When we think of knights, we may think of the saying “knights in shining armor” imagining them rescuing attractive damsels in distress from harm’s way. But in reality, knights were much more than that. Being a knight represented much more than we could even comprehend. Knights were one of the principal characters of the medieval times. They were soldiers who had an obligation to serve the king during military combat. In exchange for this service to the king, the knight would receive a position in the king’s Court.
They existed during the period of the 12th through the 17th centuries in the European area, but later went on to other areas such as Japan and India. The knight of Europe therefore had his origins in military and economic need. His role was of a warrior, and in some cases he was little more than a thug rewarded for his aggression. But if in order to be successful, he had to take his role in the military seriously. As time went on, success required more than dedication: it required loyalty to his king in society as well as strategy and ingenuity on the battlefield.
Medieval knights did not just turn into knights by any apparent reason. There were many certain factors that determined whether men could become future knights. The first factor was to be born into a high noble class family and the other factor was by proving he was worthy of the title by showing his strength and courage through battle combat. In the first case, the boy from an early age of eight years old began his process of training by taking a series of classes and instructions like chivalry, music and weapons in order to form his intellectual and physical self. He practiced his battle skills on a wooden dummy called a quintain.
Later on they would only make emphasis on combat because they were more bodily developed. This would be by the ages of fifteen or sixteen, becoming a squire or a servant of another knight where he helped the knight get ready in the morning, serve all of his meals, care for the knight’s horse and clean his armor and weapons. He also assisted his knight on the battlefield and on what concerned his personal training he began to learn how to handle a sword and a lance while riding his horse with all of the required armor on. It wasn’t until the age of twenty that the squire would be able to become a knight by proving he was worthy of this title.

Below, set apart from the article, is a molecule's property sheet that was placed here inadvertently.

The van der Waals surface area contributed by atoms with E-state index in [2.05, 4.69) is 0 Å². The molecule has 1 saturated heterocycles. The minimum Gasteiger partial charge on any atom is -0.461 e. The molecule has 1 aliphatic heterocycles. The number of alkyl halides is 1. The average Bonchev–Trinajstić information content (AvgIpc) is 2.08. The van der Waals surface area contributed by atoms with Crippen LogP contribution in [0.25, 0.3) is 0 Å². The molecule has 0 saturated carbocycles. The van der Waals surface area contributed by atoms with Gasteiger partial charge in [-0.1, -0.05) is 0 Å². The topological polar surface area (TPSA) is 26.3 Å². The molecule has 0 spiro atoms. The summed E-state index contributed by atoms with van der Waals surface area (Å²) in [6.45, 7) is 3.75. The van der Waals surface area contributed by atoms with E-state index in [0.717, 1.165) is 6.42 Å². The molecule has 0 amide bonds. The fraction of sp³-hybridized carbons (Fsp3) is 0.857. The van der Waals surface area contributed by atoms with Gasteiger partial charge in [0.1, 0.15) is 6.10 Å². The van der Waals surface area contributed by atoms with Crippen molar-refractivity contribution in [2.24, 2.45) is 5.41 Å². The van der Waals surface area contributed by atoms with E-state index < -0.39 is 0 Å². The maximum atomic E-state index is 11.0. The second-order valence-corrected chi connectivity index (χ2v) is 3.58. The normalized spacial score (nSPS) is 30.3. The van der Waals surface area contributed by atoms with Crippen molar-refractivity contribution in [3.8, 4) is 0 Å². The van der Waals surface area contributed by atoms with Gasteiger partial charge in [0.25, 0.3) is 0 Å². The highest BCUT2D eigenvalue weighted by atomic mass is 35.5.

Once they became knights, they were granted special suits of armor. They first consisted of pieces of metal covering the entire body but then evolved to a more flexible material, Plate. This type of armor offered better protection and gave more flexibility than the metal material. Additionally to this armor, knights were also given a long spear or better known as a Lance and also a two-handed sword called a Mace. The sword was the knight’s main weapon, accompanied by a metal Shield to cover himself from the enemy’s attacks. Other weapons that were given to knights include the crossbows and longbows.
Inside the training of knights there was something very important that was taught to them called The Code of Conduct and Chivalry. Inside it, many of its points included “the knight was bound to defend his lord or liege, care for his lands and his people and in the later centuries this code of chivalry was expanded to include conduct in courts and public functions. A knight was expected to protect those less of lesser rank than himself and to hold himself to the highest standards of combat and knowledge in religion and writing, music and leadership. ” (www.
knight-medieval. com) Even though this code was formed with the rules that it was, ironically it was not applied for everything, for example the peasants. They were often aggressive to common folk. They could sometimes rape young peasant women without fear of being scolded just because they were part of the upper class. Knights participated in rigorous Tournaments every once in a while. These Tournaments were made for the knights to practice their skills, develop more strength and practice warfare. “Tournaments were essentially mock battles with audiences.